"In the English production The Man Who Changed His Mind (1936) aka The Brainsnatcher aka Doctor Maniac Who Lived Again aka Dr. Maniac aka The Man Who Lived Again (whew!), directed by Robert Stevenson, who later went on to direct primarily for Disney on such features as Old Yeller (1957), The Absent Minded Professor (1961), Mary Poppins (1964), The Love Bug (1968) among many others, stars Boris Karloff as Dr. Laurience, a scientist who has perfected a means to remove the content of one's mind, store it, and transfer it to another host body. The film also stars Anna Lee, whose film and television credits, spanning 65 years, are too numerous to mention here, as Dr. Clare Wyatt along with John Loder, another actor with an extensive history in film, as Dick Haslewood.The film begins with a young couple, Dr. Clare Wyatt and Dick Haslewood, discussing Clare's imminent departure to go and work with the well known, but now reclusive, brain specialist Dr. Laurience. It's a great opportunity for Clare, but Dick feels uneasy about it, and uses the chance to badger Clare with his endless proposals of marriage, which contain all the charm of asking one what'd they like for lunch. He's a real smooth one, that Dick...oh yeah, I almost forgot to mention Dick is a news reporter, and the newspaper he writes for is also owned by his father, Lord Haslewood (I don't think Lord is his name but more like his title, as the English are apt to lavish such things on you if you got the dough). A classic case of nepotism? Sure looks that way to me...anyhow, Dick decides to follow (can you say stalker?) Clare out to the small village where Dr. Laurience is holed up on the pretense that maybe there's a story to be had, but we all know he's jonsin' for the Clare. Clare arrives at a dilapidated old house, where she meets Dr. Laurience, along with his cranky, gimpy, wheelchair-confined psuedo manservant Clayton. Clayton seems to suffer from any number of normally fatal maladies, but the doctor manages to keep him alive. Why? It couldn't be for the man's wit and personality, as he's a real crank and quite curmudgeonly. We soon learn of what the doctor has been doing, his whole saving the contents of the mind deal. At first the notion, while intriguing, doesn't seem to be very practical, but then we see the real application as Dr. Laurience transfers the minds of two chimpanzees (you see, one monkey was docile while the other hostile, and, after strapping electrified colanders to their heads, the once docile monkey was now hostile, and vice versa). Isn't science a wonderful thing? Anyway, after the success, the doctor now ponders another experiment, one with human subjects...Dick, who isn't aware of any of this, writes a fluff piece to which his father, Lord Haslewood, a pompous goof and supposedly supporter of science, offers Dr. Lauirence an opportunity to work in his institute, and access to much better equipment and resources on the condition that Haslewood's newspaper gets exclusive rights to publish the results of the doctor's experiments, whatever they may concern. The trouble really begins after Lord Haslewood calls together the scientific community so that Dr. Lauirence may announce his theories, which elicits much derision, and subsequently Lord Haslewood not only cuts off the doctor's funding, but then he claims all the work Dr. Lauirence has done is now his property, to do with as he wishes, based on the contracts signed. This sends Dr. Lauirence over the edge, in a particularly great scene, and the mad scientist now becomes an evil mad scientist, declaring his intentions to use his machines and theories not for the betterment of mankind as he once hoped, but for his own, personal gain. Just what exactly does this entail? Well, you'll have to watch and see...I really enjoyed this little known creepy classic. Karloff plays the mad scientist wonderfully, managing to squeeze out a certain amount of pathos and dimension in a role others would have played in more traditional, straight up form. Purely interested in the science of screwing around in realms not meant to be delved into my man, he soon finds himself betrayed by those who once seemed to support him, and now he reverts to the very callous base human attributes of greed, lust, and revenge. The supporting actors, all accomplished within their own right, were wonderful and seemed to flourish within the context of good scripting, snappy and polished dialogue, and excellent direction. I did love Karloff's mind snatching machine...it was kind of subdued, certainly not in the grand nature of that of Frankenstein, but certainly believable and adequate, despite the fantastical theories and possibilities behind it...the morality of Dr. Lauirence's experiments within the story were rarely focused upon, but it did seem to be an underlying aspect imbedded in the story, allowing for the viewer to come to his/her own conclusions, which I appreciated. The film, which runs approximately 66 minutes, moves quickly, wasting little or no time on useless elements. I did sort of question Clayton's relationship with the doctor, as he didn't seem capable of much anything given his state, and his presence seemed a bit contrived as the plot unfolded, but this was a minor issue. I really loved the bits of humor injected within the script, which worked wonderfully to round out some of the characters.The full screen (original aspect ratio) print provided on this disc looks remarkably good, despite its' age, and the audio is clear and crisp, much better than I would have expected, given the rarity (until now) of the film. There are no special features available other than chapter stops, but that matter little to me given the excellent quality of the film available here.Cookieman108"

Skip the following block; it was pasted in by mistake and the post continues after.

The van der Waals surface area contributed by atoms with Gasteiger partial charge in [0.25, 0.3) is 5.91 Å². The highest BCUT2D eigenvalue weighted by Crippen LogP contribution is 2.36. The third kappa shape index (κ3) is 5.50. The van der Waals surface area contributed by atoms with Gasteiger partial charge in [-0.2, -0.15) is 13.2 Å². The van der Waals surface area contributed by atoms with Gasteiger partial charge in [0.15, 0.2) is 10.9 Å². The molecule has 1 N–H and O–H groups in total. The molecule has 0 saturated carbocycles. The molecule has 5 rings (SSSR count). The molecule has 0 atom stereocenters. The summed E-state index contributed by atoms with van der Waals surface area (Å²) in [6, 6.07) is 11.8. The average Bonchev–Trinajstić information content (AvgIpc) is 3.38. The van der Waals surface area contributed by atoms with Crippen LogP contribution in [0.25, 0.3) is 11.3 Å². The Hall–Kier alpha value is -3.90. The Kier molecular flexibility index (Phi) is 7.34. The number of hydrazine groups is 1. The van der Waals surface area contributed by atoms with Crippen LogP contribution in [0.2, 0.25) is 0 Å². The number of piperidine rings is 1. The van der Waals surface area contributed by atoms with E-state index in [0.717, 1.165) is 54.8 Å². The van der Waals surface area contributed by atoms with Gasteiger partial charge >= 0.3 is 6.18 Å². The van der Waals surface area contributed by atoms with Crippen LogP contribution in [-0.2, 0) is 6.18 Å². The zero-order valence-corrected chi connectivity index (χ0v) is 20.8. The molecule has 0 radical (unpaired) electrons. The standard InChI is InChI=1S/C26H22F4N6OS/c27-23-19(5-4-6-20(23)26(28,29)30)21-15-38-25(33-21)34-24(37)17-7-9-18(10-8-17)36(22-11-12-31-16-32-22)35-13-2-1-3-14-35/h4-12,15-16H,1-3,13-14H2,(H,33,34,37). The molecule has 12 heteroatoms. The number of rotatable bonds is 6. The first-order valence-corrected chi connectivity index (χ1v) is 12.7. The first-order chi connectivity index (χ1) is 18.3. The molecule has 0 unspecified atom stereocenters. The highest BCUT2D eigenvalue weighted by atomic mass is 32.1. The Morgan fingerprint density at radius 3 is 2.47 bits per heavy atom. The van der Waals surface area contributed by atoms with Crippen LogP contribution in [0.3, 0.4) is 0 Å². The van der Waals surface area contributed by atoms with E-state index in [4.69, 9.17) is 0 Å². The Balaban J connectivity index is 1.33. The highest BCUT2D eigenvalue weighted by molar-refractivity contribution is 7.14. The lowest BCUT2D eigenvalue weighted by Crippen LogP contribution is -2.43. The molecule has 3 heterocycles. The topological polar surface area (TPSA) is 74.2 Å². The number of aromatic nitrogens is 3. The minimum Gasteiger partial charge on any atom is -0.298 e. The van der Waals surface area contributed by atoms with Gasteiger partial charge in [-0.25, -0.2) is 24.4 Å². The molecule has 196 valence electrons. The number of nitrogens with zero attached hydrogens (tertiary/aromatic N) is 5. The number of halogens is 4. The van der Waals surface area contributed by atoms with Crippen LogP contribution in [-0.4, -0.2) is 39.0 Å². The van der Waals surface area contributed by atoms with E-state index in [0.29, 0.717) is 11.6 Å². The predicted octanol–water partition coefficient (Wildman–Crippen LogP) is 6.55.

Excellent classic film
John Pitcher | 11/11/2005
(5 out of 5 stars)
"Simply put, this film is a wonderful way to spend 66 minutes. For those who cherish classic cinema, this is a must. Quality print, excellent sound, and a story that efficiently moves along makes this feature a treat. Karloff the Great does it again!!"
One of the Great Karloff Films
Scott T. Rivers | Los Angeles, CA USA | 11/13/2005
(5 out of 5 stars)
"Rarely seen in America until its video release, "The Man Who Changed His Mind" (1936) is a Boris Karloff classic worth seeking out. Directed by a pre-Disney Robert Stevenson, this British production showcases one of Karloff's finest performances as a vengeful scientist. Chilling and unforgettable - infinitely superior to most Karloff vehicles from the late 1930s."